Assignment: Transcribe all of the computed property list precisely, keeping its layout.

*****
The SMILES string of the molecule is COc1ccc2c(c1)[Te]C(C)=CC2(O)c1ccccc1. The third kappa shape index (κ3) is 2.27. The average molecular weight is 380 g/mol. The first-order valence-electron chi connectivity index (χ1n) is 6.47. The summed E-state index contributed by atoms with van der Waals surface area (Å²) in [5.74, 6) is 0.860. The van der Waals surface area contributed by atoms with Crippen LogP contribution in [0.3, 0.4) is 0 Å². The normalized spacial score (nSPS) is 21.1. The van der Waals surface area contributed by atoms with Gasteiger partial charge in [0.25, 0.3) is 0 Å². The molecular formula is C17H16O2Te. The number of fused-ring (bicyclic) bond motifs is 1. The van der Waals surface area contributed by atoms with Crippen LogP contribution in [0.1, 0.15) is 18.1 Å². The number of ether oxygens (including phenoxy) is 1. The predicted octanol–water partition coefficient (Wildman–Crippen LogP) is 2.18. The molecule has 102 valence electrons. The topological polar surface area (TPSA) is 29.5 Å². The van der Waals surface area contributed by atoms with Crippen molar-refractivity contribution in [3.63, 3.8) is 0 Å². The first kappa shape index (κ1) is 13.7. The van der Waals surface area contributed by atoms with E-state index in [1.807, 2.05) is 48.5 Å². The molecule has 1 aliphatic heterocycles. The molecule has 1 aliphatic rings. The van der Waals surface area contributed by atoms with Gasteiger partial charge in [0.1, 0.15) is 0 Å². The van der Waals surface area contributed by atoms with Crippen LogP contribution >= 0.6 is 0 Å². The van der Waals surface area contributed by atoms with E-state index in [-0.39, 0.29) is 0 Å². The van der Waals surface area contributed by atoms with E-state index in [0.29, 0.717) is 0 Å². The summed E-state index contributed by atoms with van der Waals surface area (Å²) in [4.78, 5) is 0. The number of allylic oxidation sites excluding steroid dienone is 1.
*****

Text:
The SMILES string of the molecule is COc1ccc2c(c1)[Te]C(C)=CC2(O)c1ccccc1. The third kappa shape index (κ3) is 2.27. The average molecular weight is 380 g/mol. The first-order valence-electron chi connectivity index (χ1n) is 6.47. The summed E-state index contributed by atoms with van der Waals surface area (Å²) in [5.74, 6) is 0.860. The van der Waals surface area contributed by atoms with Crippen LogP contribution in [0.3, 0.4) is 0 Å². The normalized spacial score (nSPS) is 21.1. The van der Waals surface area contributed by atoms with Gasteiger partial charge in [0.25, 0.3) is 0 Å². The molecular formula is C17H16O2Te. The number of fused-ring (bicyclic) bond motifs is 1. The van der Waals surface area contributed by atoms with Crippen LogP contribution in [0.1, 0.15) is 18.1 Å². The number of ether oxygens (including phenoxy) is 1. The predicted octanol–water partition coefficient (Wildman–Crippen LogP) is 2.18. The molecule has 102 valence electrons. The topological polar surface area (TPSA) is 29.5 Å². The van der Waals surface area contributed by atoms with Crippen molar-refractivity contribution in [3.63, 3.8) is 0 Å². The first kappa shape index (κ1) is 13.7. The van der Waals surface area contributed by atoms with E-state index in [1.807, 2.05) is 48.5 Å². The molecule has 1 aliphatic heterocycles. The molecule has 1 aliphatic rings. The van der Waals surface area contributed by atoms with Gasteiger partial charge in [0.1, 0.15) is 0 Å². The van der Waals surface area contributed by atoms with Crippen LogP contribution >= 0.6 is 0 Å². The van der Waals surface area contributed by atoms with E-state index in [-0.39, 0.29) is 0 Å². The van der Waals surface area contributed by atoms with E-state index in [0.29, 0.717) is 0 Å². The summed E-state index contributed by atoms with van der Waals surface area (Å²) in [4.78, 5) is 0. The number of allylic oxidation sites excluding steroid dienone is 1.